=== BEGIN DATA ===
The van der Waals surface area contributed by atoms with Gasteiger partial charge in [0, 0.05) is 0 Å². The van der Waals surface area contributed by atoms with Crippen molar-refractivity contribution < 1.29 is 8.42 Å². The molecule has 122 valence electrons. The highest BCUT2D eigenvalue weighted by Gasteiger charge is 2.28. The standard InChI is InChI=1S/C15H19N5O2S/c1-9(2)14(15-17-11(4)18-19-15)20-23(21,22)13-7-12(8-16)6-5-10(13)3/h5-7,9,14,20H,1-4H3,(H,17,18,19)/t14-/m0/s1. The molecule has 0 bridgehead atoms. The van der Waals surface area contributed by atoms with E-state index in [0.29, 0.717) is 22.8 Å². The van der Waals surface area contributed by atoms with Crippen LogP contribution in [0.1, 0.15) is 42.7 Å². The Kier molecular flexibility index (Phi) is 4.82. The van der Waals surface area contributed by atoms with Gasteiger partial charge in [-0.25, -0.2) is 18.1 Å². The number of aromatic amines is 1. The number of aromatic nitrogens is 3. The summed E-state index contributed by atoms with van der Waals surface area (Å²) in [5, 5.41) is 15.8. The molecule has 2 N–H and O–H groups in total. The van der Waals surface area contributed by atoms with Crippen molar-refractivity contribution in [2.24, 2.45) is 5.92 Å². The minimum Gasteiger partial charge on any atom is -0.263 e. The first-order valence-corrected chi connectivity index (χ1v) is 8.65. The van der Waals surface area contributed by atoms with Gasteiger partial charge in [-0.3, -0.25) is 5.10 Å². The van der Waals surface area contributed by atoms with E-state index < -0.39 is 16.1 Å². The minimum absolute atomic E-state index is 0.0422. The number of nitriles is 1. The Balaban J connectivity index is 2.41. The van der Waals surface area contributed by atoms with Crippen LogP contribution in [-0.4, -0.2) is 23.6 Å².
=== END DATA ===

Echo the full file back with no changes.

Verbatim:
The van der Waals surface area contributed by atoms with Gasteiger partial charge in [0, 0.05) is 0 Å². The van der Waals surface area contributed by atoms with Crippen molar-refractivity contribution < 1.29 is 8.42 Å². The molecule has 122 valence electrons. The highest BCUT2D eigenvalue weighted by Gasteiger charge is 2.28. The standard InChI is InChI=1S/C15H19N5O2S/c1-9(2)14(15-17-11(4)18-19-15)20-23(21,22)13-7-12(8-16)6-5-10(13)3/h5-7,9,14,20H,1-4H3,(H,17,18,19)/t14-/m0/s1. The molecule has 0 bridgehead atoms. The van der Waals surface area contributed by atoms with E-state index in [0.29, 0.717) is 22.8 Å². The van der Waals surface area contributed by atoms with Crippen LogP contribution in [0.1, 0.15) is 42.7 Å². The Kier molecular flexibility index (Phi) is 4.82. The van der Waals surface area contributed by atoms with Gasteiger partial charge in [-0.25, -0.2) is 18.1 Å². The number of aromatic amines is 1. The number of aromatic nitrogens is 3. The summed E-state index contributed by atoms with van der Waals surface area (Å²) in [5, 5.41) is 15.8. The molecule has 2 N–H and O–H groups in total. The van der Waals surface area contributed by atoms with Crippen molar-refractivity contribution in [2.24, 2.45) is 5.92 Å². The minimum Gasteiger partial charge on any atom is -0.263 e. The first-order valence-corrected chi connectivity index (χ1v) is 8.65. The van der Waals surface area contributed by atoms with Gasteiger partial charge in [-0.3, -0.25) is 5.10 Å². The van der Waals surface area contributed by atoms with E-state index < -0.39 is 16.1 Å². The minimum absolute atomic E-state index is 0.0422. The number of nitriles is 1. The Balaban J connectivity index is 2.41. The van der Waals surface area contributed by atoms with Crippen LogP contribution in [-0.4, -0.2) is 23.6 Å².